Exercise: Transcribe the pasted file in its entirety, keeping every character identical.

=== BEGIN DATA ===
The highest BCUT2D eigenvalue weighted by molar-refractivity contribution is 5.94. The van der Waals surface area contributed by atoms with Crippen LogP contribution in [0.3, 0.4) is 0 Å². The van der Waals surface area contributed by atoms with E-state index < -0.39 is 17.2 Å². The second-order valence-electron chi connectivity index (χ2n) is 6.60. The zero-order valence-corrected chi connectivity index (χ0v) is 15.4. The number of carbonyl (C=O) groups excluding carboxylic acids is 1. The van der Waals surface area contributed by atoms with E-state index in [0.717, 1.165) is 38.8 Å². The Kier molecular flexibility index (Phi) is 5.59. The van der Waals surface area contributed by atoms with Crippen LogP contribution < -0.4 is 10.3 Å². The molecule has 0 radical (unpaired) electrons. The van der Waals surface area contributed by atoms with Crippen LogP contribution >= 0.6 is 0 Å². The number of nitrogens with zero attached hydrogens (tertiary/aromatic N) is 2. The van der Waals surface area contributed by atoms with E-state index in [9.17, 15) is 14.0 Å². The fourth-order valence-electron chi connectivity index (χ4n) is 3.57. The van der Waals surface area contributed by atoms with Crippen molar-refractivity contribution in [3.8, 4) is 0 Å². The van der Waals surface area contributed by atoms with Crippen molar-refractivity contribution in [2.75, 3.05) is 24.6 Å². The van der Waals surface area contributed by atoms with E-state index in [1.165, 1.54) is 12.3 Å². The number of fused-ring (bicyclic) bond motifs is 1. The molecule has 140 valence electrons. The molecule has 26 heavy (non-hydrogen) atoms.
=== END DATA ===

The highest BCUT2D eigenvalue weighted by molar-refractivity contribution is 5.94. The van der Waals surface area contributed by atoms with Crippen LogP contribution in [0.3, 0.4) is 0 Å². The van der Waals surface area contributed by atoms with E-state index < -0.39 is 17.2 Å². The second-order valence-electron chi connectivity index (χ2n) is 6.60. The zero-order valence-corrected chi connectivity index (χ0v) is 15.4. The number of carbonyl (C=O) groups excluding carboxylic acids is 1. The van der Waals surface area contributed by atoms with E-state index in [0.717, 1.165) is 38.8 Å². The Kier molecular flexibility index (Phi) is 5.59. The van der Waals surface area contributed by atoms with Crippen LogP contribution < -0.4 is 10.3 Å². The molecule has 0 radical (unpaired) electrons. The van der Waals surface area contributed by atoms with Crippen LogP contribution >= 0.6 is 0 Å². The number of nitrogens with zero attached hydrogens (tertiary/aromatic N) is 2. The van der Waals surface area contributed by atoms with E-state index in [9.17, 15) is 14.0 Å². The fourth-order valence-electron chi connectivity index (χ4n) is 3.57. The van der Waals surface area contributed by atoms with Crippen molar-refractivity contribution in [3.8, 4) is 0 Å². The van der Waals surface area contributed by atoms with Crippen molar-refractivity contribution in [2.75, 3.05) is 24.6 Å². The van der Waals surface area contributed by atoms with E-state index in [1.165, 1.54) is 12.3 Å². The number of fused-ring (bicyclic) bond motifs is 1. The molecule has 140 valence electrons. The molecule has 26 heavy (non-hydrogen) atoms.